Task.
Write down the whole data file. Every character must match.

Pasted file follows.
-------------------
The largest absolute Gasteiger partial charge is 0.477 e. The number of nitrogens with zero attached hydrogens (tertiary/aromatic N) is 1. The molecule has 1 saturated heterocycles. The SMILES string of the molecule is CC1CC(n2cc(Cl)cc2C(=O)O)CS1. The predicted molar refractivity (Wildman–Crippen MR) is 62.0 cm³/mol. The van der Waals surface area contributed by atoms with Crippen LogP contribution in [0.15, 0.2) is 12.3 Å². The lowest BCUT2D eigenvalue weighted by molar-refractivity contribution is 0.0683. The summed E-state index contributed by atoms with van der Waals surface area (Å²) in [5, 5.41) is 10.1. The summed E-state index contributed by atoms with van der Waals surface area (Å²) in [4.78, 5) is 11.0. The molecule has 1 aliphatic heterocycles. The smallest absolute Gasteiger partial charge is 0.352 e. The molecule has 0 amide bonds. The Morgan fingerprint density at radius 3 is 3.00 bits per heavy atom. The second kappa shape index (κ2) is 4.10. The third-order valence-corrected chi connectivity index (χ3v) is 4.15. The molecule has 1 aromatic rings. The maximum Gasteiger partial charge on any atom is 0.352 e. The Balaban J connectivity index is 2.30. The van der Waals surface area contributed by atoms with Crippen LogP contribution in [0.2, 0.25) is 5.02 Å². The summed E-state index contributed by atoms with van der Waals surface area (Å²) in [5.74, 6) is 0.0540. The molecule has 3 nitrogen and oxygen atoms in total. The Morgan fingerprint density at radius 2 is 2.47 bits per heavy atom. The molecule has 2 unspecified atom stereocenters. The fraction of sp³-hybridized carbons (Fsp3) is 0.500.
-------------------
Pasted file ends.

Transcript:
The largest absolute Gasteiger partial charge is 0.477 e. The number of nitrogens with zero attached hydrogens (tertiary/aromatic N) is 1. The molecule has 1 saturated heterocycles. The SMILES string of the molecule is CC1CC(n2cc(Cl)cc2C(=O)O)CS1. The predicted molar refractivity (Wildman–Crippen MR) is 62.0 cm³/mol. The van der Waals surface area contributed by atoms with Crippen LogP contribution in [0.15, 0.2) is 12.3 Å². The lowest BCUT2D eigenvalue weighted by molar-refractivity contribution is 0.0683. The summed E-state index contributed by atoms with van der Waals surface area (Å²) in [5, 5.41) is 10.1. The summed E-state index contributed by atoms with van der Waals surface area (Å²) in [4.78, 5) is 11.0. The molecule has 1 aliphatic heterocycles. The smallest absolute Gasteiger partial charge is 0.352 e. The molecule has 0 amide bonds. The Morgan fingerprint density at radius 3 is 3.00 bits per heavy atom. The second kappa shape index (κ2) is 4.10. The third-order valence-corrected chi connectivity index (χ3v) is 4.15. The molecule has 1 aromatic rings. The maximum Gasteiger partial charge on any atom is 0.352 e. The Balaban J connectivity index is 2.30. The van der Waals surface area contributed by atoms with Crippen LogP contribution in [0.2, 0.25) is 5.02 Å². The summed E-state index contributed by atoms with van der Waals surface area (Å²) in [5.74, 6) is 0.0540. The molecule has 3 nitrogen and oxygen atoms in total. The Morgan fingerprint density at radius 2 is 2.47 bits per heavy atom. The molecule has 2 unspecified atom stereocenters. The fraction of sp³-hybridized carbons (Fsp3) is 0.500.